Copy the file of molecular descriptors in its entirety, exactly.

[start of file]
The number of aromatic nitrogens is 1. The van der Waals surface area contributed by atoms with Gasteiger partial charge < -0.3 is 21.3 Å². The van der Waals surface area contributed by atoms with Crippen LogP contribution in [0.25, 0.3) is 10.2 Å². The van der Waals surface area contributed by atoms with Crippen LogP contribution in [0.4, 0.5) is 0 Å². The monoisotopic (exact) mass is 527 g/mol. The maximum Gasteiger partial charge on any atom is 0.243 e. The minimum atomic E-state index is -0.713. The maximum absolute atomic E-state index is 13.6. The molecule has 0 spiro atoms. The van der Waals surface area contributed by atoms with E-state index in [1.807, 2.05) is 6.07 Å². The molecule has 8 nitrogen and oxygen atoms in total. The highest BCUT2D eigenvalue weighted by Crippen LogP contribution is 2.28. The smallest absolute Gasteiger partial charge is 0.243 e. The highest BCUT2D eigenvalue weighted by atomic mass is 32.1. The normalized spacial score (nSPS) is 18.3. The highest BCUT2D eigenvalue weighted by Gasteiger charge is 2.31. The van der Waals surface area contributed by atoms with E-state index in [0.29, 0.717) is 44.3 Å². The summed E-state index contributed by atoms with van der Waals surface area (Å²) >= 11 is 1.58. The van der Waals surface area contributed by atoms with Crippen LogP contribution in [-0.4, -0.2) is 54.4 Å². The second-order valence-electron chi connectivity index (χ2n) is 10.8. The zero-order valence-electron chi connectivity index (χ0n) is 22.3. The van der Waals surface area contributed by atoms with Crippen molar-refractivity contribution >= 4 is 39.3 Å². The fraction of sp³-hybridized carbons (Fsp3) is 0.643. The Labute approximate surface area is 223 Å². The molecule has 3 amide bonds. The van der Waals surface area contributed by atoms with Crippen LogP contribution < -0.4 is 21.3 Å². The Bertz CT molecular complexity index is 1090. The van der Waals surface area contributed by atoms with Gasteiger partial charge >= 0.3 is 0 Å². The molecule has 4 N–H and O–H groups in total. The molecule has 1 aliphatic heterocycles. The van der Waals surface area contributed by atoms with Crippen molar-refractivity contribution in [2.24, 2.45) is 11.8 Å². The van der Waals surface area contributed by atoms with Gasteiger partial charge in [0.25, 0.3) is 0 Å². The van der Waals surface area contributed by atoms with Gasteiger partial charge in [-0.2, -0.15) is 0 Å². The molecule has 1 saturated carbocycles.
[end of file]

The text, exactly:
The number of aromatic nitrogens is 1. The van der Waals surface area contributed by atoms with Gasteiger partial charge < -0.3 is 21.3 Å². The van der Waals surface area contributed by atoms with Crippen LogP contribution in [0.25, 0.3) is 10.2 Å². The van der Waals surface area contributed by atoms with Crippen LogP contribution in [0.4, 0.5) is 0 Å². The monoisotopic (exact) mass is 527 g/mol. The maximum Gasteiger partial charge on any atom is 0.243 e. The minimum atomic E-state index is -0.713. The maximum absolute atomic E-state index is 13.6. The molecule has 0 spiro atoms. The van der Waals surface area contributed by atoms with E-state index in [1.807, 2.05) is 6.07 Å². The molecule has 8 nitrogen and oxygen atoms in total. The highest BCUT2D eigenvalue weighted by Crippen LogP contribution is 2.28. The smallest absolute Gasteiger partial charge is 0.243 e. The highest BCUT2D eigenvalue weighted by atomic mass is 32.1. The normalized spacial score (nSPS) is 18.3. The highest BCUT2D eigenvalue weighted by Gasteiger charge is 2.31. The van der Waals surface area contributed by atoms with E-state index in [0.29, 0.717) is 44.3 Å². The summed E-state index contributed by atoms with van der Waals surface area (Å²) >= 11 is 1.58. The van der Waals surface area contributed by atoms with Crippen LogP contribution in [-0.4, -0.2) is 54.4 Å². The second-order valence-electron chi connectivity index (χ2n) is 10.8. The zero-order valence-electron chi connectivity index (χ0n) is 22.3. The van der Waals surface area contributed by atoms with Crippen molar-refractivity contribution >= 4 is 39.3 Å². The fraction of sp³-hybridized carbons (Fsp3) is 0.643. The Labute approximate surface area is 223 Å². The molecule has 3 amide bonds. The van der Waals surface area contributed by atoms with Crippen LogP contribution < -0.4 is 21.3 Å². The Bertz CT molecular complexity index is 1090. The van der Waals surface area contributed by atoms with Gasteiger partial charge >= 0.3 is 0 Å². The molecule has 4 N–H and O–H groups in total. The molecule has 1 aliphatic heterocycles. The van der Waals surface area contributed by atoms with Crippen molar-refractivity contribution in [2.24, 2.45) is 11.8 Å². The van der Waals surface area contributed by atoms with Gasteiger partial charge in [0.25, 0.3) is 0 Å². The van der Waals surface area contributed by atoms with Gasteiger partial charge in [-0.2, -0.15) is 0 Å². The molecule has 1 saturated carbocycles.